Naniwa Chosera 5000 Grit
Synthetic Whetstone Review

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Naniwa Chosera 5000 Grit Synthetic Whetstone

As many other stones, I've got this stone purely by the recommendation of Dave Martell of Japanese Knife Sharpening. As you can guess by its grit value, 5000 to be precise, this Naniwa Chosera was meant to be an intermediate step between 2000-3000 grit stone like the 2-3K Aoto I have, and a higher grit stone like the 10000 grit Naniwa Chosera finishing superstone or the 8k-12k Kitayama. However, later, as I found out with more use it worked perfectly well as a touch up stone, when I didn't really need to fall back all the way down to 2K-3K.


- Naniwa Chosera 5000 grit waterstone comes packed in a cardboard box complete with Nagura. The stone is baseless, which to me is a plus, but once the stone is down to final few millimeters base might become handy :) Anyway, that is a hard stone and it'll take very long time to get down to its last layers. Nagura is quite large compared to the one that comes with Kitayama whetstone, and exactly the same that came with the 10000 grit Naniwa Chosera finishing superstone. The stone itself is really hard one, but the mud builds up quite easily, I suspect mainly form nagura. After over half a year of use, and quite intensive use I might add, I needed to flatten the stone only once. Which is why I said few times it is a hard one.


- During last few months, this 5000 grit Naniwa Chosera was constant member of the sharpening stone set I was using for pretty much any sharpening work. Save for the very minor touchups when I was getting by just with 10K or 12K grit stone. Other than those single stone occasions 5K Naniwa Chosera is the irreplaceable component. Well, that's for me and my use. In other words it isn't absolutely necessary to have it, but if you do it will help you to produce a better edge. Well, simply it's more gradual step up in terms of grits. I find it especially useful with high hardness knives like all of the Aritsugu Knives, save for the A-Type gyuto, Sanetsu ZDP-189 gyuto, Watanabe knives and other knives above 62-63HRC. That's about its use. Now about performance.

Well, in two words it's very good :) Like I said above, nagura builds up mud quickly and cutting speed is quite high for the stone of this grit. Resulting finish is pretty much mirror polish, if you go without applying very high pressure and your movements are even, you'll get very good results in terms of polish level. Keep in mind this is not exactly the stone to produce ideal mirror finish anyway, higher grit stones are meant for that, but whatever it can do is very impressive. I don't spend too much time on this stone, there is no need for it as usual, because if you screwed up on the lower levels you can't really fix it with 5K stone, but for the softer steels this one can really take away the metal. However, there is no need for that, for two reasons: one, you need to learn proper sharpening, two no need to wear expensive, high grit stone even on the soft steel. One more, definitely positive feature of the 5K Naniwa Chosera is its water consumption. Nearly at the level of the 10K Naniwa Chosera. Not very intrusive during sharpening, as in you don't have to stop every minute to sprinkle the water on it.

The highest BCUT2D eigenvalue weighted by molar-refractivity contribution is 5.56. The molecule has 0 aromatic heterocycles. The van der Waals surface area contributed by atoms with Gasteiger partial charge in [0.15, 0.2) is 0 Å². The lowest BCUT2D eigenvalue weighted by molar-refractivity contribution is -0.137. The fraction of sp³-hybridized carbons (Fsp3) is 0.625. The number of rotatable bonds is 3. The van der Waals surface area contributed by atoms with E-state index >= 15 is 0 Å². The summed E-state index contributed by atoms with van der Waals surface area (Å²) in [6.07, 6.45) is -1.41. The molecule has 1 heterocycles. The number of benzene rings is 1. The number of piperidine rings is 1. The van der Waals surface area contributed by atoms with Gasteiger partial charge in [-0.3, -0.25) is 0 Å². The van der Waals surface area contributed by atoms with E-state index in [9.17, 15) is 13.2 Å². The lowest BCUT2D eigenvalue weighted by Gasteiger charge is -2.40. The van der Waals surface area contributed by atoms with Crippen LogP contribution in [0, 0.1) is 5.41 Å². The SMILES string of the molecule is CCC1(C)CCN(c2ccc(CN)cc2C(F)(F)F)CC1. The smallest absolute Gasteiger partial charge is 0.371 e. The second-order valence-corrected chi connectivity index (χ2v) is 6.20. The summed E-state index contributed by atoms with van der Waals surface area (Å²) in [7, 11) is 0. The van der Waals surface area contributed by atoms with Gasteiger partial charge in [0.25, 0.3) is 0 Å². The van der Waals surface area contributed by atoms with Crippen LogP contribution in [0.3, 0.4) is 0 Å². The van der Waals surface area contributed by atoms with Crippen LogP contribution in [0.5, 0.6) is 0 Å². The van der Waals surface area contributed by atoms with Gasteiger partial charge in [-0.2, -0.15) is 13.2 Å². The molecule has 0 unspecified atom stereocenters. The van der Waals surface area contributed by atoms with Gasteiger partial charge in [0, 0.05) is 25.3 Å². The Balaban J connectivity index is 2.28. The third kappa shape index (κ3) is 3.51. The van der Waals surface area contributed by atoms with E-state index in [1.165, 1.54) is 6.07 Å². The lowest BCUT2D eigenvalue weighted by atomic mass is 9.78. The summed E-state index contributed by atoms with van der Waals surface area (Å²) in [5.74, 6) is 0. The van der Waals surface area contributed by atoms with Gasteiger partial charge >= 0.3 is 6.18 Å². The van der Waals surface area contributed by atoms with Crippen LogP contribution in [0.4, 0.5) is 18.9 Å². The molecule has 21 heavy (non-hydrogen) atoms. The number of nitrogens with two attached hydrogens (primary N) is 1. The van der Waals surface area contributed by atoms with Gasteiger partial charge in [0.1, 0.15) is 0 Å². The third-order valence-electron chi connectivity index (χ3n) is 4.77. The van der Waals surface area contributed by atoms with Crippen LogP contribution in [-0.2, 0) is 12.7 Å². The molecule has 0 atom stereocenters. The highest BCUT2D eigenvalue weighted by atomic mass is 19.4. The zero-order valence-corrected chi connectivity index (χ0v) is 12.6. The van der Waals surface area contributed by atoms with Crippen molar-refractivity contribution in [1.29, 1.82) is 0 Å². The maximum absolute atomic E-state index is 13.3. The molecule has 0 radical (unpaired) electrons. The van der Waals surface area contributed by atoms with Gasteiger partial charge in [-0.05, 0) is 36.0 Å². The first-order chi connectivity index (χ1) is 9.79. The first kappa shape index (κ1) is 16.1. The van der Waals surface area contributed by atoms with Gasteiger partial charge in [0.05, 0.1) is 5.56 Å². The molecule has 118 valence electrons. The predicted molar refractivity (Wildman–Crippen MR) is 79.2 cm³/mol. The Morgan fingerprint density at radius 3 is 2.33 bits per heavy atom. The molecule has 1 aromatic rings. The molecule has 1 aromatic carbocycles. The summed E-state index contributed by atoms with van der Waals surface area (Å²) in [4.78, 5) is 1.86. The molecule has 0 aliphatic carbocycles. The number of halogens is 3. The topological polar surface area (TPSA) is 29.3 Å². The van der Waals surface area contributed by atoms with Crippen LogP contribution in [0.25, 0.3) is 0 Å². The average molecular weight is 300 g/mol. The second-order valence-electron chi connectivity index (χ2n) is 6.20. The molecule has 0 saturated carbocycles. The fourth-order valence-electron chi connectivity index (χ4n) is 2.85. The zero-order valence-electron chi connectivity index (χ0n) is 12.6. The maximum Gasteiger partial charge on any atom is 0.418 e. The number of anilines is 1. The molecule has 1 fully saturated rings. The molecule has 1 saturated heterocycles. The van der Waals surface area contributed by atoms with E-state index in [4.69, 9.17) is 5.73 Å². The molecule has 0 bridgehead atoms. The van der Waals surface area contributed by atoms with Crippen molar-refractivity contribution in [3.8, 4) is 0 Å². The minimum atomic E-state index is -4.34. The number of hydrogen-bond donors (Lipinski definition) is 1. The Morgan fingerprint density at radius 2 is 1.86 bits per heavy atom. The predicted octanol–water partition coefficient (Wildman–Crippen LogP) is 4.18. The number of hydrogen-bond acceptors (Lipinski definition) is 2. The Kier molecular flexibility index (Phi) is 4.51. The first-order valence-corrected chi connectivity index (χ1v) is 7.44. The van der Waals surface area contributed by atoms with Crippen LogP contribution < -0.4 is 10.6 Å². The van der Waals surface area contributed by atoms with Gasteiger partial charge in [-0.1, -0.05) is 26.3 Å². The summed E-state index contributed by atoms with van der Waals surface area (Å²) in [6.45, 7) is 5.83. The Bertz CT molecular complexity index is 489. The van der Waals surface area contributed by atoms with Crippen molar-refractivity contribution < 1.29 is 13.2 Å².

- I'm very positive about 5000 grit Naniwa Chosera stone, cutting speed is high, wears down real slow, water consumption is good and importantly enough, the feel of the stone is very good during sharpening. In my opinion, if your budget allows for it, you should include it in your sharpening stone set. Well, budget and if you are striving for that perfect edge. Otherwise, you can skip this and jump to 8K or above after 3-4K stone.

Last updated - 05/19/19